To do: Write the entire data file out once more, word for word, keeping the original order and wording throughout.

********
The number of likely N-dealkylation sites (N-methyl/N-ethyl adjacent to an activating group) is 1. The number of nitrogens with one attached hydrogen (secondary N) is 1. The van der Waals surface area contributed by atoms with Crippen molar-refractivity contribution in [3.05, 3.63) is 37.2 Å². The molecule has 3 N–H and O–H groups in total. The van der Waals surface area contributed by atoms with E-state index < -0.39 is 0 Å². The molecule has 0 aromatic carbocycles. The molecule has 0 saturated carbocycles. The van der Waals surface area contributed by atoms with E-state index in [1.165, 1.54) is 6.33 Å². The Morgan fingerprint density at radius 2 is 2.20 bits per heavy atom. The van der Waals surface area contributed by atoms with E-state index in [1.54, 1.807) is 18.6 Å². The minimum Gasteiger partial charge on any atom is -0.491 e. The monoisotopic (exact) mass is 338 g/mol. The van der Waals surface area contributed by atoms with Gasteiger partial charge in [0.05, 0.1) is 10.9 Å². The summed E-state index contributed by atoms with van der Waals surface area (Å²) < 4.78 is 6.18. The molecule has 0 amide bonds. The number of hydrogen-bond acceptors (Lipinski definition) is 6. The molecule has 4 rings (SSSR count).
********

The number of likely N-dealkylation sites (N-methyl/N-ethyl adjacent to an activating group) is 1. The number of nitrogens with one attached hydrogen (secondary N) is 1. The van der Waals surface area contributed by atoms with Crippen molar-refractivity contribution in [3.05, 3.63) is 37.2 Å². The molecule has 3 N–H and O–H groups in total. The van der Waals surface area contributed by atoms with E-state index < -0.39 is 0 Å². The molecule has 0 aromatic carbocycles. The molecule has 0 saturated carbocycles. The van der Waals surface area contributed by atoms with E-state index in [1.165, 1.54) is 6.33 Å². The Morgan fingerprint density at radius 2 is 2.20 bits per heavy atom. The van der Waals surface area contributed by atoms with E-state index in [1.54, 1.807) is 18.6 Å². The minimum Gasteiger partial charge on any atom is -0.491 e. The monoisotopic (exact) mass is 338 g/mol. The van der Waals surface area contributed by atoms with Gasteiger partial charge in [0.05, 0.1) is 10.9 Å². The summed E-state index contributed by atoms with van der Waals surface area (Å²) < 4.78 is 6.18. The molecule has 0 amide bonds. The number of hydrogen-bond acceptors (Lipinski definition) is 6. The molecule has 4 rings (SSSR count).